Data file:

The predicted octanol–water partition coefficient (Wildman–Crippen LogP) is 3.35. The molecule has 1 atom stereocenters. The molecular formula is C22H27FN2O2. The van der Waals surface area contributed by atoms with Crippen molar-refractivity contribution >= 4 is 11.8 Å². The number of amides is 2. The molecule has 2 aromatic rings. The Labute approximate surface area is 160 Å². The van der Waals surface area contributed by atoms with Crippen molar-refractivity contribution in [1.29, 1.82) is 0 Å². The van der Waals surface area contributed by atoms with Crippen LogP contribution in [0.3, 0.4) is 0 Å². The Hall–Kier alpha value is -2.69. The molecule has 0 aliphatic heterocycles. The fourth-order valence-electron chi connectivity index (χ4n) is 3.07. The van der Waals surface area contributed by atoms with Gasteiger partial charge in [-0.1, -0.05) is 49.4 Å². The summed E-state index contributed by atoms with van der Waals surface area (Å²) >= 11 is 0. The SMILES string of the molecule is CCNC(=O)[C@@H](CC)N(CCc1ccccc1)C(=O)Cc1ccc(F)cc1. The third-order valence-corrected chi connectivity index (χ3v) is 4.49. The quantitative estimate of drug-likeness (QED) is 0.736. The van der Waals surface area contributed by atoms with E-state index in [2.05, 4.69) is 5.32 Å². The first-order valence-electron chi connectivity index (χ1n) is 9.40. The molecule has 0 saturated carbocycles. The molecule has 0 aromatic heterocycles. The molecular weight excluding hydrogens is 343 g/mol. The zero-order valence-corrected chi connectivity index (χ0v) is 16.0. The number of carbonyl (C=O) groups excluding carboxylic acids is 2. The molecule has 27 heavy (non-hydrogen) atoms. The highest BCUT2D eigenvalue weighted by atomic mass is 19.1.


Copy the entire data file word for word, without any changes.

The predicted octanol–water partition coefficient (Wildman–Crippen LogP) is 3.35. The molecule has 1 atom stereocenters. The molecular formula is C22H27FN2O2. The van der Waals surface area contributed by atoms with Crippen molar-refractivity contribution >= 4 is 11.8 Å². The number of amides is 2. The molecule has 2 aromatic rings. The Labute approximate surface area is 160 Å². The van der Waals surface area contributed by atoms with Crippen molar-refractivity contribution in [1.29, 1.82) is 0 Å². The van der Waals surface area contributed by atoms with Crippen LogP contribution in [0.3, 0.4) is 0 Å². The Hall–Kier alpha value is -2.69. The molecule has 0 aliphatic heterocycles. The fourth-order valence-electron chi connectivity index (χ4n) is 3.07. The van der Waals surface area contributed by atoms with Gasteiger partial charge in [-0.1, -0.05) is 49.4 Å². The summed E-state index contributed by atoms with van der Waals surface area (Å²) >= 11 is 0. The SMILES string of the molecule is CCNC(=O)[C@@H](CC)N(CCc1ccccc1)C(=O)Cc1ccc(F)cc1. The third-order valence-corrected chi connectivity index (χ3v) is 4.49. The quantitative estimate of drug-likeness (QED) is 0.736. The van der Waals surface area contributed by atoms with E-state index in [2.05, 4.69) is 5.32 Å². The first-order valence-electron chi connectivity index (χ1n) is 9.40. The molecule has 0 saturated carbocycles. The molecule has 0 aromatic heterocycles. The molecular weight excluding hydrogens is 343 g/mol. The zero-order valence-corrected chi connectivity index (χ0v) is 16.0. The number of carbonyl (C=O) groups excluding carboxylic acids is 2. The molecule has 27 heavy (non-hydrogen) atoms. The highest BCUT2D eigenvalue weighted by atomic mass is 19.1.